Pakistan's Economic Situation

Written by Aamina Ikram 11:47 am Opinion, Published Content

Pakistan’s Current Economic Situation: From the Devastating Floods to the IMF

After being struck by devastating floods, Pakistan’s already struggling economy is expected to further slow down in the next year. Aamina Ikram analyzes Pakistan’s current economic situation, highlighting the Asian Development Bank’s report on the state’s shrinking economy. She argues that in a state affected by political turmoil, economic instability, and environmental catastrophe, the IMF has played a significant role in crisis management.
About the Author(s)
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Aamina Ikram is currently pursuing her degree in international relations from International Islamic University. Her areas of interest lie include Middle Eastern politics and espionage operations.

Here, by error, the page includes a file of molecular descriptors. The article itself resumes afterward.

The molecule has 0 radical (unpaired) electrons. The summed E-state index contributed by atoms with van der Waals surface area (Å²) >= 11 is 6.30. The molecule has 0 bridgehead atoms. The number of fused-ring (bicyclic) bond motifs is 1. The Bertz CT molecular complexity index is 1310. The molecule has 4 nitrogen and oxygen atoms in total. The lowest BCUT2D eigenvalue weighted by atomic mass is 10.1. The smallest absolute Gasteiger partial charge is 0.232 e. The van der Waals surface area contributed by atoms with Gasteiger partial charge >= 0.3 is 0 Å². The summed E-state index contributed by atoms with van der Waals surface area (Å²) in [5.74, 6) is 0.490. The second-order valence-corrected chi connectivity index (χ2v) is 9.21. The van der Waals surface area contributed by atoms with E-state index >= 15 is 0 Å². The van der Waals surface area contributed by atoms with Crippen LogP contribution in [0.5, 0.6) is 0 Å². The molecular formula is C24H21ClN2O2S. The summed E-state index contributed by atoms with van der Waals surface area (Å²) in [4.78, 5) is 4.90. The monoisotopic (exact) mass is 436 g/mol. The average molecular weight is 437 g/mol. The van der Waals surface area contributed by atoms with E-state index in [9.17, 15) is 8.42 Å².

Introduction

Pakistan’s economic situation was already jeopardized due to hyperinflation, harsh monetary policies of the IMF, and devalued currency, when the catastrophic floods of 2022 drowned one-third of its area. Little was the state ready to deal with this calamity, which affected 33 million Pakistanis and destroyed agriculture, livestock, and infrastructure, costing a $30bn loss to the economy. The floods have affected Sindh and Balochistan the most, where a large populace is still waiting desperately to be rescued and rehabilitated.

pakistan floods 2022

In his opening address to the 77th session of the UN General Assembly, Secretary-General Antonio Guterres appealed to world leaders to help nations that are going towards economic collapse. He also highlighted the flood crisis in Pakistan, pointing out that Pakistan is drowning, not only in floodwater, but in debt too.